I met Jill Lawrence when she was Jill Stocks. We were both part of a Christian group called Student Mobilization on campus at the University of Central Arkansas. The first time I saw her I was intimidated by her stylishness, the easy way she carried herself in ripped jean shorts and a white T-shirt with a cool belt. She had big eyes, big lips, and a big personality. Everyone seemed to love her.

I was lucky enough to be in a Bible study with a group of girls who met at Jill’s house. Like you do in college, we got tight quick. We spent a lot of time together, reading, talking, and praying; carving who we were out of who we’d been and who we hoped to become. Most of us girls in the group were dating guys in a corresponding Bible study and moving toward marriage. When the time came, I would be in her wedding as she became Jill Lawrence, and she would stand beside me as I took on the name Faulkenberry. Those were great days—fun days. Easy days.

“There’s a magic about Arkansas that fosters lifelong friendships that really feel more like family.”

After college we went our separate ways; Jill to Little Rock and I to Northwest Arkansas. Her husband was a banker and she started an interior design business. I was married to a coach, attending law school, and would soon teach and take a job as a writer for DaySpring Cards. We kept in touch a little.

In the next few years we sent birth announcements with pictures of our children. I moved to Ozark and she came to see me once. I saw her a time or two in Little Rock. Life was busy. But every time we connected, no matter how much time had passed, Jill and I were just the same. We shared an implicit trust in each other that transcended any growth or changes.

Fast forward several years, and I found myself in the hospital in Little Rock with my daughter, who had back surgery at UAMS. Jill saw a post about it on Facebook and showed up one night with a bottle of wine and some life-giving snacks. She sat in that room with me while we caught each other up on our children’s teen years, our personal successes and failures, the evolution of our faith. It would be hard to overstate how much that visit meant to me. Her friendship had long been an anchor for my soul, but her tangible presence in that place, in that time of such fear and vulnerability, fortified me in a way I didn’t even know I needed. I just know when she got there I felt depleted of every kind of energy. By the time she left I was strong.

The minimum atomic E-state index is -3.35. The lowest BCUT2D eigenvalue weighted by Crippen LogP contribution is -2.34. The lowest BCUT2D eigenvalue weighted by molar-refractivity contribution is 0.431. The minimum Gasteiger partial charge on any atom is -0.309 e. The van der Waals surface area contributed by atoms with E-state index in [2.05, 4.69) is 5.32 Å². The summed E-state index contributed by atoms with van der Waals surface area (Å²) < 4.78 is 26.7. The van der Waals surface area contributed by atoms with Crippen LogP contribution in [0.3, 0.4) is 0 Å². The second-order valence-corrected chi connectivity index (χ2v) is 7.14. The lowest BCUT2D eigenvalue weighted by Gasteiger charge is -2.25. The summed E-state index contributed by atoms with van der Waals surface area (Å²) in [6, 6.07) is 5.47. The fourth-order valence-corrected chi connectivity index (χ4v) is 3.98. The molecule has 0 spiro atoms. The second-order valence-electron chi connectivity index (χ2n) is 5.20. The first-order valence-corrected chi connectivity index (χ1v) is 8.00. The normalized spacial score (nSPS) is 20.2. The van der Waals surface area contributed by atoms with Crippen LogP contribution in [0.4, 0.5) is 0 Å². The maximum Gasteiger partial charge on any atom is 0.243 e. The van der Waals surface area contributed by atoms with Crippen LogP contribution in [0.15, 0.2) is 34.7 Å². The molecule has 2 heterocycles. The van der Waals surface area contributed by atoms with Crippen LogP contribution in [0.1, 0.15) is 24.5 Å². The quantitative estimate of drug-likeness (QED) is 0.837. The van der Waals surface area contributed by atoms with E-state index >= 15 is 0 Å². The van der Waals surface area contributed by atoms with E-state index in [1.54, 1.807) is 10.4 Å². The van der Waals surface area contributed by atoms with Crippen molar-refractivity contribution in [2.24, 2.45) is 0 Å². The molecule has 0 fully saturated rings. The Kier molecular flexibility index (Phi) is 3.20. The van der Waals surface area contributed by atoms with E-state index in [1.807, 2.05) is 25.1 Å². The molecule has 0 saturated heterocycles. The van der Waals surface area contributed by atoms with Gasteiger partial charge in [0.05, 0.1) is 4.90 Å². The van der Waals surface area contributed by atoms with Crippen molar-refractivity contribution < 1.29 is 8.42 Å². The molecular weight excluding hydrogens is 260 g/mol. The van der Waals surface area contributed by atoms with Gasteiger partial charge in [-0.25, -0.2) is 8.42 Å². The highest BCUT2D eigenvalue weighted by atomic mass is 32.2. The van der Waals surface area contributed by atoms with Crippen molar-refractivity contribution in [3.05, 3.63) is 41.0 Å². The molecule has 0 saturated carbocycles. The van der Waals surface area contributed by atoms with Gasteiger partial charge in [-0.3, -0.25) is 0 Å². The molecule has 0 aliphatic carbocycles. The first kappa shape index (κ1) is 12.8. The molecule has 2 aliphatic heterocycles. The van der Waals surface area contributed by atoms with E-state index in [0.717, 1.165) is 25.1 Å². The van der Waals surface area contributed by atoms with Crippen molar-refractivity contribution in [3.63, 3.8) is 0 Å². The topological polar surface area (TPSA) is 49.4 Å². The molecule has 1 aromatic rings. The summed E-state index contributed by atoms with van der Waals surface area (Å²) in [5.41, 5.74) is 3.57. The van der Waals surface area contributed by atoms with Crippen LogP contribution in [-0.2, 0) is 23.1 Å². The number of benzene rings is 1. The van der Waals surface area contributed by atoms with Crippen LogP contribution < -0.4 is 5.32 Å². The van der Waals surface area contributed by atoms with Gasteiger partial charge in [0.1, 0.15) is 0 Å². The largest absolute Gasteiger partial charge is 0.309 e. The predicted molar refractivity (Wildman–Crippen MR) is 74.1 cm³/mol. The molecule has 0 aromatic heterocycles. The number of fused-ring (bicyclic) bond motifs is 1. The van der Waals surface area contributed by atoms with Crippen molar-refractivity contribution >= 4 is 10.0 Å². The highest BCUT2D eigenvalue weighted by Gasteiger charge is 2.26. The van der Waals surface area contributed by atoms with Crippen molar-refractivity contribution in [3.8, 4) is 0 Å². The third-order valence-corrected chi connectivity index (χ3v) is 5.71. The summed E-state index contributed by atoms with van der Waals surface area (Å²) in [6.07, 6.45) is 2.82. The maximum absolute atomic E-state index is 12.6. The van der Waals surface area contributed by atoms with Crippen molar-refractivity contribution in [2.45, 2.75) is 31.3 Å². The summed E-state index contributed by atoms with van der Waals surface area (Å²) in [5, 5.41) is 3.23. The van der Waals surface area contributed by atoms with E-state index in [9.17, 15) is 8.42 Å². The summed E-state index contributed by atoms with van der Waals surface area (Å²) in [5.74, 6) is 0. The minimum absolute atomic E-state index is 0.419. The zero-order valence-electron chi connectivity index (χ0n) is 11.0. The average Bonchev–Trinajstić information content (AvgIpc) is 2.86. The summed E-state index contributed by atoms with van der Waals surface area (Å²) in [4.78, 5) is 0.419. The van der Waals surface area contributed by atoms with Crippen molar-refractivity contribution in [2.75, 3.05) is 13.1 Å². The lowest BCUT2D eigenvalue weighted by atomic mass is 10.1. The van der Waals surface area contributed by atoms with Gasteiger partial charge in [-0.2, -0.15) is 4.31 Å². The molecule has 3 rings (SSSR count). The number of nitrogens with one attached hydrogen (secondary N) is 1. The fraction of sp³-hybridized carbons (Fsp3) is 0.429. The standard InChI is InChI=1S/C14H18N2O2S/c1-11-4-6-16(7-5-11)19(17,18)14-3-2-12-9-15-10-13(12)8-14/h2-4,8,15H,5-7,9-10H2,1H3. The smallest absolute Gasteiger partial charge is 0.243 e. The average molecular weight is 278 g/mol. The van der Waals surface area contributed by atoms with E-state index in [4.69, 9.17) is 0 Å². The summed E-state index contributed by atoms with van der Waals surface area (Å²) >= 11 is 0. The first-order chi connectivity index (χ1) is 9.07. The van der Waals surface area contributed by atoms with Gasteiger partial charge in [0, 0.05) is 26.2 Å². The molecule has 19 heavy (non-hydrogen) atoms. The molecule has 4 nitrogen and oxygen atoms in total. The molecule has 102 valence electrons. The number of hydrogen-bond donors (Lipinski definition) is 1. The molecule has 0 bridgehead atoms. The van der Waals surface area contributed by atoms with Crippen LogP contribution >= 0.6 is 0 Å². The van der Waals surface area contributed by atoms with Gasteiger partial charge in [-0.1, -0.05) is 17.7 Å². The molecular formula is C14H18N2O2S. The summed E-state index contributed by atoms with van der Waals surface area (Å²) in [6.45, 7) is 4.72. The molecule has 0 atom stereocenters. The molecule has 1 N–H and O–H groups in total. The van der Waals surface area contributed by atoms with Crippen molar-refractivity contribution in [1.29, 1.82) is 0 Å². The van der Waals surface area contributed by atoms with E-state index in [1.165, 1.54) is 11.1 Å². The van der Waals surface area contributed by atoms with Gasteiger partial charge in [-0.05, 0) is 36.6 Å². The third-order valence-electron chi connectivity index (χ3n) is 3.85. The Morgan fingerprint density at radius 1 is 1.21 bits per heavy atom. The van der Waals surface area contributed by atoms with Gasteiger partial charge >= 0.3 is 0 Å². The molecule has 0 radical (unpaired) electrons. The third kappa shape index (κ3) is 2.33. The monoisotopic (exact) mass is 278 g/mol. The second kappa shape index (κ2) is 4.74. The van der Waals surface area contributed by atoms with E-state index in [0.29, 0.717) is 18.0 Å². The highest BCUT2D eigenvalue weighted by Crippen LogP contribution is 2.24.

In the last couple of years I’ve kept the road hot between Ozark and Little Rock, tending first to campaigning and fund-raising, and since my failed election dabbling in business, writing, and public policy. And staying with Jill. It was she who introduced me to her neighbor, Congressman Vic Snyder, and his wife Betsy, who became supporters and remain my dear friends. I was down there last week for a political event one night and the hearing on HB 1571 the next day. I think I texted Jill the day before to make sure I could crash on her couch.

“Oh, we even might find a bed for you!” She whooped, adding that she had to fly out the next morning at 4:30 but I could stay as long as I wanted.

“Whether it’s with a bottle of wine or without clothes, friends show up.”

I had meetings all day before heading to Jill’s house to freshen up. It was an hour till I was due at the event, a gathering in an upscale neighborhood. My aforementioned intimidation related to Jill’s sense of style is due to the fact I have very little. I had labored over what to wear that evening, putting together the perfect outfit, with matching shoes, jewelry, the works. For the hearing the next day I’d chosen a new tailored dress. It reminded me of Jackie O. and I planned to be just as classy and understated as she always was. When I pulled into Jill’s driveway and got out, I opened the back door of my van and stood gaping in disbelief. While I had packed my bag with all of the shoes, make-up, and pajamas I needed, my hang up clothing was nowhere to be found. I searched the van, hoping it had fallen or slid somewhere invisible. But the truth hit me like a punch in the gut. I forgot my clothes!

Jill opened the door with smiles and hugs, effortlessly elegant as always, and I blurted out, “I need clothes. I guess I have to go to Dillard’s. The thing is in an hour. I don’t know what I’m going to do.”

“You forgot your clothes?” There was a smile at the edges of her eyes. I nodded, looking I am sure like death.

“Well get in here! We will find you something.”

Within five minutes I had a fun, flattering, summer dress on for the party, and a sleek black number for the hearing in the morning. Jill’s favorite dresses—the ones that make her feel good, she said—just the right size for me.

I don’t know if things like this happen in other places where people are more formal, not as generous, not as steeped in Southern hospitality. I do know there’s a magic about Arkansas that fosters lifelong friendships that really feel more like family. Bonds form over shared faith, rural values, and qualities like loyalty. Seeing with the heart. Loving one another. Showing up.

That’s what we do for each other. Whether it’s with a bottle of wine or without clothes, friends show up.